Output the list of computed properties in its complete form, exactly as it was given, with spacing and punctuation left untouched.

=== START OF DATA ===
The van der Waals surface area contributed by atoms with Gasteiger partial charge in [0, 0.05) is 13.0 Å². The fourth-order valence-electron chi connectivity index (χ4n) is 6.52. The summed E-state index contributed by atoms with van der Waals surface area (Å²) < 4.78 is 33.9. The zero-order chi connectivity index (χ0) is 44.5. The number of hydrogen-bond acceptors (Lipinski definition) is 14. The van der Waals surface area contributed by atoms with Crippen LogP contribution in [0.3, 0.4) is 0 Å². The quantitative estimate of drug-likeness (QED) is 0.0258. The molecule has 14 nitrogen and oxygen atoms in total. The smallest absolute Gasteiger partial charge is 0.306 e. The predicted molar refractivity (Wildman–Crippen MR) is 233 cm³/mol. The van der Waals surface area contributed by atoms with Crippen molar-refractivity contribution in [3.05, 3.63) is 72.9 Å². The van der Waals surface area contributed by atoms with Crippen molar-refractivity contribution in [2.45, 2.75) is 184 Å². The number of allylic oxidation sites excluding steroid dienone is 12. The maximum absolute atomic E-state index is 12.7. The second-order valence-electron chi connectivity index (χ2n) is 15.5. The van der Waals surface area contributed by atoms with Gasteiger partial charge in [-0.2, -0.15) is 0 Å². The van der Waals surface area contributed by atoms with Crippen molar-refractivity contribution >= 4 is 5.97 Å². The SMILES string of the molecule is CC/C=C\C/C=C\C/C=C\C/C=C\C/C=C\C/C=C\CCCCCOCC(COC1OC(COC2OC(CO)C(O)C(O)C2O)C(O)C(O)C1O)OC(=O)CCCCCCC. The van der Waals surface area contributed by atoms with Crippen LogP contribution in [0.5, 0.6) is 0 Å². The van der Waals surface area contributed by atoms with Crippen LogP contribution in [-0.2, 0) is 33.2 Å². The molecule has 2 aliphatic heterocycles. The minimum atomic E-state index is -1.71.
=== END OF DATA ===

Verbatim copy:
The van der Waals surface area contributed by atoms with Gasteiger partial charge in [0, 0.05) is 13.0 Å². The fourth-order valence-electron chi connectivity index (χ4n) is 6.52. The summed E-state index contributed by atoms with van der Waals surface area (Å²) < 4.78 is 33.9. The zero-order chi connectivity index (χ0) is 44.5. The number of hydrogen-bond acceptors (Lipinski definition) is 14. The van der Waals surface area contributed by atoms with Crippen LogP contribution in [0.3, 0.4) is 0 Å². The quantitative estimate of drug-likeness (QED) is 0.0258. The molecule has 14 nitrogen and oxygen atoms in total. The smallest absolute Gasteiger partial charge is 0.306 e. The predicted molar refractivity (Wildman–Crippen MR) is 233 cm³/mol. The van der Waals surface area contributed by atoms with Crippen molar-refractivity contribution in [3.05, 3.63) is 72.9 Å². The van der Waals surface area contributed by atoms with Crippen molar-refractivity contribution in [2.45, 2.75) is 184 Å². The number of allylic oxidation sites excluding steroid dienone is 12. The maximum absolute atomic E-state index is 12.7. The second-order valence-electron chi connectivity index (χ2n) is 15.5. The van der Waals surface area contributed by atoms with Gasteiger partial charge in [-0.2, -0.15) is 0 Å². The van der Waals surface area contributed by atoms with Crippen molar-refractivity contribution >= 4 is 5.97 Å². The SMILES string of the molecule is CC/C=C\C/C=C\C/C=C\C/C=C\C/C=C\C/C=C\CCCCCOCC(COC1OC(COC2OC(CO)C(O)C(O)C2O)C(O)C(O)C1O)OC(=O)CCCCCCC. The van der Waals surface area contributed by atoms with Crippen LogP contribution in [0.5, 0.6) is 0 Å². The van der Waals surface area contributed by atoms with Crippen LogP contribution in [-0.2, 0) is 33.2 Å². The molecule has 2 aliphatic heterocycles. The minimum atomic E-state index is -1.71.